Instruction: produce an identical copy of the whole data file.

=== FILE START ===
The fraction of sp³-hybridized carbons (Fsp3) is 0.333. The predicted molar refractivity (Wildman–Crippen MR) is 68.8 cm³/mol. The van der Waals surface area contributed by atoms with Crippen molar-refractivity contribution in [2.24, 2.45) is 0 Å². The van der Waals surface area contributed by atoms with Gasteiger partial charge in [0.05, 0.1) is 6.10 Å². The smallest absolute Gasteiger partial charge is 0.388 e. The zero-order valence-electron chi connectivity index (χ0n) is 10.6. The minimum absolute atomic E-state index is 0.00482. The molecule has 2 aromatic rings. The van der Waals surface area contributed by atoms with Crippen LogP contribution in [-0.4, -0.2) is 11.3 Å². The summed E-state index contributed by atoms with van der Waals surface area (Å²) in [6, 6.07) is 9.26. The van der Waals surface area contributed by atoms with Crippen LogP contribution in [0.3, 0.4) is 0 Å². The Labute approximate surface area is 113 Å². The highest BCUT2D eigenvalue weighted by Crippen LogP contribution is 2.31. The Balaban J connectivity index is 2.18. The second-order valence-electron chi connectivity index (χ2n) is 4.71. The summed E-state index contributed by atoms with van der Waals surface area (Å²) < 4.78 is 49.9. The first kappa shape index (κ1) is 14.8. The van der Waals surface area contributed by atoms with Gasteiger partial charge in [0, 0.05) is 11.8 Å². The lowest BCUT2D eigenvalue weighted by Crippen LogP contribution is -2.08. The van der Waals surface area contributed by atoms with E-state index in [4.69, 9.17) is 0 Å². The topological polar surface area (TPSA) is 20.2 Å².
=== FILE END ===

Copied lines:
The fraction of sp³-hybridized carbons (Fsp3) is 0.333. The predicted molar refractivity (Wildman–Crippen MR) is 68.8 cm³/mol. The van der Waals surface area contributed by atoms with Crippen molar-refractivity contribution in [2.24, 2.45) is 0 Å². The van der Waals surface area contributed by atoms with Gasteiger partial charge in [0.05, 0.1) is 6.10 Å². The smallest absolute Gasteiger partial charge is 0.388 e. The zero-order valence-electron chi connectivity index (χ0n) is 10.6. The minimum absolute atomic E-state index is 0.00482. The molecule has 2 aromatic rings. The van der Waals surface area contributed by atoms with Crippen LogP contribution in [-0.4, -0.2) is 11.3 Å². The summed E-state index contributed by atoms with van der Waals surface area (Å²) in [6, 6.07) is 9.26. The van der Waals surface area contributed by atoms with Crippen LogP contribution in [0.3, 0.4) is 0 Å². The Labute approximate surface area is 113 Å². The highest BCUT2D eigenvalue weighted by Crippen LogP contribution is 2.31. The Balaban J connectivity index is 2.18. The second-order valence-electron chi connectivity index (χ2n) is 4.71. The summed E-state index contributed by atoms with van der Waals surface area (Å²) < 4.78 is 49.9. The first kappa shape index (κ1) is 14.8. The van der Waals surface area contributed by atoms with Gasteiger partial charge in [0, 0.05) is 11.8 Å². The lowest BCUT2D eigenvalue weighted by Crippen LogP contribution is -2.08. The van der Waals surface area contributed by atoms with E-state index in [4.69, 9.17) is 0 Å². The topological polar surface area (TPSA) is 20.2 Å².